Tuesday, 18 Dec 2018
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The ex-navy admits to having attracted plot theorist Seth Rich to a covered parking lot and then shot him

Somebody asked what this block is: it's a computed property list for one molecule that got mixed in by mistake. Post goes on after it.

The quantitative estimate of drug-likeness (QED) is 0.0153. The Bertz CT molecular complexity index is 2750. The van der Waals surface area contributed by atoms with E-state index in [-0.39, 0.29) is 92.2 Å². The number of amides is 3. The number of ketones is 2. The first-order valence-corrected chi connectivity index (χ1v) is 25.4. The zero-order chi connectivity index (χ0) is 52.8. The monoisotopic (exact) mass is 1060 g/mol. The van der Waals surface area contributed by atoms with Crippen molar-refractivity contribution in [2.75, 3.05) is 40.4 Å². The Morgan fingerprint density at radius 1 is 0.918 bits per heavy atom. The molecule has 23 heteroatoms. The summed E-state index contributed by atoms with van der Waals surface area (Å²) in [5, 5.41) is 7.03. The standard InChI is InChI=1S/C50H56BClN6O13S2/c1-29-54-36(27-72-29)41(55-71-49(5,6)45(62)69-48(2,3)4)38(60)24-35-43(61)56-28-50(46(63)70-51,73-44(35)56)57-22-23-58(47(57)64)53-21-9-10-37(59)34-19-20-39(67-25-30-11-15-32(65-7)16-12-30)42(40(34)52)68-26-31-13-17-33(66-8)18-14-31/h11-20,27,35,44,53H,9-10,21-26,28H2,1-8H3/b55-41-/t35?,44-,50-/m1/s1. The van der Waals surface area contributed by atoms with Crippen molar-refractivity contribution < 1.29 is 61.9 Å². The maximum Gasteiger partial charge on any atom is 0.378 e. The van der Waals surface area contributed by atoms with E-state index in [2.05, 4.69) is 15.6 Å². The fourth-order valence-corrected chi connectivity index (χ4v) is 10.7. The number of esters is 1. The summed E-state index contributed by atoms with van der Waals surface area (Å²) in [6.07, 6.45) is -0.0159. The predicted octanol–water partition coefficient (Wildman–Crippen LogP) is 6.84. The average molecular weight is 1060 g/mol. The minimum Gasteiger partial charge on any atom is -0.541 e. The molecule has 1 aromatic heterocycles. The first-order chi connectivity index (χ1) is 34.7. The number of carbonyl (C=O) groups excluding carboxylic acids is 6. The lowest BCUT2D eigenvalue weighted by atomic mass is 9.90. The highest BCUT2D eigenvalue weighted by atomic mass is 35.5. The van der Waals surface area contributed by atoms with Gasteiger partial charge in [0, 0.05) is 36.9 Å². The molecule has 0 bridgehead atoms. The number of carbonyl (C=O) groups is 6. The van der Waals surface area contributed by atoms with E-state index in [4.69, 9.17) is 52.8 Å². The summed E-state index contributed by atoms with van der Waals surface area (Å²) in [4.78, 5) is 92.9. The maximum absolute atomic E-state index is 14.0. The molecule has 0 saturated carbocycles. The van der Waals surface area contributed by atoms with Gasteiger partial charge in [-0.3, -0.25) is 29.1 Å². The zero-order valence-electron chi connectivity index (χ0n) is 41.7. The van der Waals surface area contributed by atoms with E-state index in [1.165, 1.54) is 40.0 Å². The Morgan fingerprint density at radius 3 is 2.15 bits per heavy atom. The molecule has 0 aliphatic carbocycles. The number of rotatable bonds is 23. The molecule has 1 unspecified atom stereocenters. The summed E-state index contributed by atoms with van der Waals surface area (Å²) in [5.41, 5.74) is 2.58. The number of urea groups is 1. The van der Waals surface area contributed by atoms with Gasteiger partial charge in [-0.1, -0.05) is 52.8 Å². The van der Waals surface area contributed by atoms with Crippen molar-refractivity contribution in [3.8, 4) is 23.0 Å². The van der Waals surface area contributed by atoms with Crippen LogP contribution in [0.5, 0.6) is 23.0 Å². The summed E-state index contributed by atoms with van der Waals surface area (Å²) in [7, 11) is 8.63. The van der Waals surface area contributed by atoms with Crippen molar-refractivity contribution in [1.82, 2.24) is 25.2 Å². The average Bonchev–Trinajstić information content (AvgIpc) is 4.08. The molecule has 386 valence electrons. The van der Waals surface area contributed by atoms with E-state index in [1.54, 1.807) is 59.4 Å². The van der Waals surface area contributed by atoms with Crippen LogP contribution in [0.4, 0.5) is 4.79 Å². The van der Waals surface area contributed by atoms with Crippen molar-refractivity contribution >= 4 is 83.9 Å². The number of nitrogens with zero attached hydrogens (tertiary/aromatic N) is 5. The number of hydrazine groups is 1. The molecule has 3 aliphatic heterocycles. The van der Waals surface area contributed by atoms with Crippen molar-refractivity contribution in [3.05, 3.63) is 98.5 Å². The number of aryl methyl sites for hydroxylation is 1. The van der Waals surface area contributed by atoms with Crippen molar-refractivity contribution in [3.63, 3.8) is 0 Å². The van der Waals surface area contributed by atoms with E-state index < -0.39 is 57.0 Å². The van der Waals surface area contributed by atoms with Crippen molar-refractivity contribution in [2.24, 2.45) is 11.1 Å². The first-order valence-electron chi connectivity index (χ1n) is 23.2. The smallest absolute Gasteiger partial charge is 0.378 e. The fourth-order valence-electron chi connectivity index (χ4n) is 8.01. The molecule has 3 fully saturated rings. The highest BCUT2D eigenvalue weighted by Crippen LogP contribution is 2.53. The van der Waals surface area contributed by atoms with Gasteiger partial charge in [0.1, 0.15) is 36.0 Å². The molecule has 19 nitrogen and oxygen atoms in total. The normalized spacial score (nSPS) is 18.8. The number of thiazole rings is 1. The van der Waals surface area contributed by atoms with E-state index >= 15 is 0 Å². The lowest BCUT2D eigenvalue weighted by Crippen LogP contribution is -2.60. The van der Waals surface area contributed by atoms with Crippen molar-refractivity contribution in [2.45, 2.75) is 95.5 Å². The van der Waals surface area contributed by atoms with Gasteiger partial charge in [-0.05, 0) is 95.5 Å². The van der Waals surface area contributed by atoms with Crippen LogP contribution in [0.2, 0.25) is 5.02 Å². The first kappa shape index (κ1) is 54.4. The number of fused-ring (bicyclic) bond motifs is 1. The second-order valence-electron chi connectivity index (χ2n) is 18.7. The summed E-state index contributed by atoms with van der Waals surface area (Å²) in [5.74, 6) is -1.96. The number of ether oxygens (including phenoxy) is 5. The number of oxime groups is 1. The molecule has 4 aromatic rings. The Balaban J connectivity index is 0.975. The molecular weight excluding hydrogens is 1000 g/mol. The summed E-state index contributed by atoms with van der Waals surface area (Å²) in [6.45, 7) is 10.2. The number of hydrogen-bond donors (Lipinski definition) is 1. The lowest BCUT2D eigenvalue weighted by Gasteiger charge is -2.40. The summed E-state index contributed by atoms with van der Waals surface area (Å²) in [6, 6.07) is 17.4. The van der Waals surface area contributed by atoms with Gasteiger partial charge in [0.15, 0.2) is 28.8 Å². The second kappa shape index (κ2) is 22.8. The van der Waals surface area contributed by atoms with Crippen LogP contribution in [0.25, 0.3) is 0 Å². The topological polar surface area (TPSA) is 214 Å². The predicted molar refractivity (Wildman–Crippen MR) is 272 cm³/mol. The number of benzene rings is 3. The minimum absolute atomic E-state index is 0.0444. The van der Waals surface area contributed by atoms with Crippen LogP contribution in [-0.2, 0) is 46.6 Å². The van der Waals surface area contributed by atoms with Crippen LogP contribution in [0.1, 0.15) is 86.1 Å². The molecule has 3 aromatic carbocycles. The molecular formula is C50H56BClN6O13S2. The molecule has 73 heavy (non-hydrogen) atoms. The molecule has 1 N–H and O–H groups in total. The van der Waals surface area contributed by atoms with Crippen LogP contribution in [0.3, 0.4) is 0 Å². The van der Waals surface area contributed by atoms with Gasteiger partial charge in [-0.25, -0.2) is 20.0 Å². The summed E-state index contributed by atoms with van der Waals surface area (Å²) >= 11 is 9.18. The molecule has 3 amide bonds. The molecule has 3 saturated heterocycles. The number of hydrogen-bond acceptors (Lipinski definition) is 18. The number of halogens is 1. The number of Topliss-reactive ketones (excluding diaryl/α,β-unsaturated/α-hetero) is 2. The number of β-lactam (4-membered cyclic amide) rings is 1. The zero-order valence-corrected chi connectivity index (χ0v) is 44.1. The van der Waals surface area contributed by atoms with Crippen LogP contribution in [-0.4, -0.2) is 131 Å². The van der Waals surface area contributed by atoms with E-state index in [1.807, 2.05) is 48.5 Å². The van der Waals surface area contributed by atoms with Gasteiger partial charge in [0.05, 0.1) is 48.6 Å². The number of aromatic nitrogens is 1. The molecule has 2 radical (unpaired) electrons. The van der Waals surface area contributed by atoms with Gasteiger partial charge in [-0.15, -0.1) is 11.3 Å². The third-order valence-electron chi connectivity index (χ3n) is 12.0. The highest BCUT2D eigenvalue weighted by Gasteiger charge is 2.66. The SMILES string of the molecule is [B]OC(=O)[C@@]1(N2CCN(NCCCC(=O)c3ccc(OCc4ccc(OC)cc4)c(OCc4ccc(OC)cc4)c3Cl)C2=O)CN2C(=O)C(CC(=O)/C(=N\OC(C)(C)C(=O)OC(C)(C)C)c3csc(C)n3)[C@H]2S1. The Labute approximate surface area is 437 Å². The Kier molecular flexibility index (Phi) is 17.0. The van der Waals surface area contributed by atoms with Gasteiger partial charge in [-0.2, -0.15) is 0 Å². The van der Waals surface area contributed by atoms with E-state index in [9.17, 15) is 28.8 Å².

Kevin Doherty at Arlington in 2017 while he was working for Jack Burkman. (Evelyn Hockstein for the Washington Post) Rachel Weiner Local reporter covering a federal court in Alexandria, Virginia, and a local court in Arlington and Alexandria. Dec. 3 at 3:16 pm A man who worked as an investigator for conspiracy theorist Jack Burkman will serve a nine-year prison sentence for firing and wounding his former boss in a complicated plot involving a false FBI briefing. Kevin Doherty, 46, said little about the fact that Judge William T. Newman Jr. sentenced him on Monday for inflicting malicious wounds and using a firearm to commit a crime. his "serious argument" with Burkman and the "great ruse" he concocted for revenge. Eastman said Doherty had attracted Burkman to a covered parking garage in March with the false promise to reveal details of the FBI's misconduct. "It was pretending," said Eastman. During the hearing held at the Arlington Circuit Court, Newman imposed a sentence of 23 years of imprisonment at 14 years suspended. In addition, Doherty, who pleaded guilty to both counts, must repay with interest Burkman's $ 15,000 for non-existent FBI documents. Burkman told the Washington Post in March that he had hired Doherty, a former sailor, to investigate the death of Seth Rich, a member of the Democratic National Committee. Burkman, a Republican lobbyist, is rooted in a conspiracy theory that Rich was reportedly killed for sending Democratic e-mails to WikiLeaks. Law enforcement described the homicide as robbery on the street and Rich's family repeatedly sued the right-wing media for falsely stating the opposite. Doherty was supposed to establish a psychological profile of Rich's possible killer, but Burkman said in March that he and Doherty had quickly disagreed over control of the project. Burkman dismissed Doherty in July 2017. In court, Eastman described the plot Doherty had executed months later and described how the police found him. Doherty has sent emails to Burkman claiming to have information "damaging to the FBI". Burkman paid $ 15,000 to Doherty and arranged to retrieve the documentation under a traffic cone at the Key Bridge Marriott in Arlington on March 13th. When Burkman was bent over to get the documents. Eastman said, Doherty shot him twice in the buttocks with a rifle. Burkman escaped by a parking ramp, carrying the traffic cone and his dog. Jack Jr. Doherty admitted that he had then overthrown his former employer since driving a black SUV. Burkman had a broken arm and two bullets remain lodged in his buttocks, said Eastman. His dachshund was not injured. Doherty started before the police arrived, but Eastman said the black sport utility vehicle had been sighted in the garage by hotel security cameras before the attack. A man was seen leaving the vehicle and putting several items in a trash bin nearby. Inside the tin can, police found a shipping box addressed to Doherty and a handwritten note on the calibration of a new weapon, as well as fuel filters and ammunition . Police quickly learned that Doherty had rented a large black SUV from Hertz at Reagan National Airport that morning. Hertz's GPS location showed that the vehicle had been driven to the Marriott Hotel, then took a "back-road" to Boston after the attack, Eastman said. She added that Doherty had returned the utility vehicle to Boston and bought a new rental car. The $ 15,000 Burkman paid was found in Doherty's bank account, the attorney said. Doherty was arrested in Arlington on March 17. On his computer, Eastman said the authorities had found emails intended for Burkman, as well as research on the use of a fuel filter as a silencer. At home, they found the rifle used during the attack. She said that the weapon had been sent there. The agreement between Doherty and the prosecutors included the recommended sentence and their agreement to drop a second malicious charge. The judge also ordered that after he was released from Doherty prison, he be held away from Burkman and his family. Burkman did not appear in court and could not be immediately contacted for comment. In March, when the lobbyist spoke with The Post, Burkman said his interest in Rich's theory of death and conspiracy remained generally strong. Last month, Burkman held a press conference during which he claimed to have talked to a woman victim of inappropriate behavior by special advocate Robert S. Mueller III. No such woman has appeared. .

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